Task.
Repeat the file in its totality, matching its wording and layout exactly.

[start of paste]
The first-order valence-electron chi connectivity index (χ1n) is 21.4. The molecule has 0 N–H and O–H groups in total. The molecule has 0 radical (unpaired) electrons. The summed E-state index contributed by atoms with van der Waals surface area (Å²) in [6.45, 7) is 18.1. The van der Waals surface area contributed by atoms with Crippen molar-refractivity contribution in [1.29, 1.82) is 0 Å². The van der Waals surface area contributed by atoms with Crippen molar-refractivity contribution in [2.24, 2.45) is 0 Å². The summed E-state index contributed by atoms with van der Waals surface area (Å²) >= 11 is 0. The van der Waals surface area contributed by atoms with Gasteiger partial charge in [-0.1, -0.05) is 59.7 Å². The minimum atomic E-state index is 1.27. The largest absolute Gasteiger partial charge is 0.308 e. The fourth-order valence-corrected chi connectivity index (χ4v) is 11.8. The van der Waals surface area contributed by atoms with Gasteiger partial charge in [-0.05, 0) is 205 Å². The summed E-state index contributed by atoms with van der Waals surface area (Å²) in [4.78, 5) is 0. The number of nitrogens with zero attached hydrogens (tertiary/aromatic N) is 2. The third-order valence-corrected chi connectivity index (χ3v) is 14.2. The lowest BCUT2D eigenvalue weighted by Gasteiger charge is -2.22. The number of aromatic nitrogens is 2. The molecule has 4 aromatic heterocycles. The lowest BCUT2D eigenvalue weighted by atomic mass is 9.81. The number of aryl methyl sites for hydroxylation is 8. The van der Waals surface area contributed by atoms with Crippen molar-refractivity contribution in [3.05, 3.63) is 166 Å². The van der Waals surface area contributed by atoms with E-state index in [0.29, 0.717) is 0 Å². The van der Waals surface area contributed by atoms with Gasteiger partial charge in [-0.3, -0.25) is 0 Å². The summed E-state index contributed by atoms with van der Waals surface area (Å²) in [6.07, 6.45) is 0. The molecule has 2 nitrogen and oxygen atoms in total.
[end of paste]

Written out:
The first-order valence-electron chi connectivity index (χ1n) is 21.4. The molecule has 0 N–H and O–H groups in total. The molecule has 0 radical (unpaired) electrons. The summed E-state index contributed by atoms with van der Waals surface area (Å²) in [6.45, 7) is 18.1. The van der Waals surface area contributed by atoms with Crippen molar-refractivity contribution in [1.29, 1.82) is 0 Å². The van der Waals surface area contributed by atoms with Crippen molar-refractivity contribution in [2.24, 2.45) is 0 Å². The summed E-state index contributed by atoms with van der Waals surface area (Å²) >= 11 is 0. The van der Waals surface area contributed by atoms with Gasteiger partial charge in [-0.1, -0.05) is 59.7 Å². The minimum atomic E-state index is 1.27. The largest absolute Gasteiger partial charge is 0.308 e. The fourth-order valence-corrected chi connectivity index (χ4v) is 11.8. The van der Waals surface area contributed by atoms with Gasteiger partial charge in [-0.05, 0) is 205 Å². The summed E-state index contributed by atoms with van der Waals surface area (Å²) in [4.78, 5) is 0. The number of nitrogens with zero attached hydrogens (tertiary/aromatic N) is 2. The third-order valence-corrected chi connectivity index (χ3v) is 14.2. The lowest BCUT2D eigenvalue weighted by Gasteiger charge is -2.22. The number of aromatic nitrogens is 2. The molecule has 4 aromatic heterocycles. The lowest BCUT2D eigenvalue weighted by atomic mass is 9.81. The number of aryl methyl sites for hydroxylation is 8. The van der Waals surface area contributed by atoms with Crippen molar-refractivity contribution in [3.05, 3.63) is 166 Å². The van der Waals surface area contributed by atoms with E-state index in [0.29, 0.717) is 0 Å². The van der Waals surface area contributed by atoms with Gasteiger partial charge in [-0.3, -0.25) is 0 Å². The summed E-state index contributed by atoms with van der Waals surface area (Å²) in [6.07, 6.45) is 0. The molecule has 2 nitrogen and oxygen atoms in total.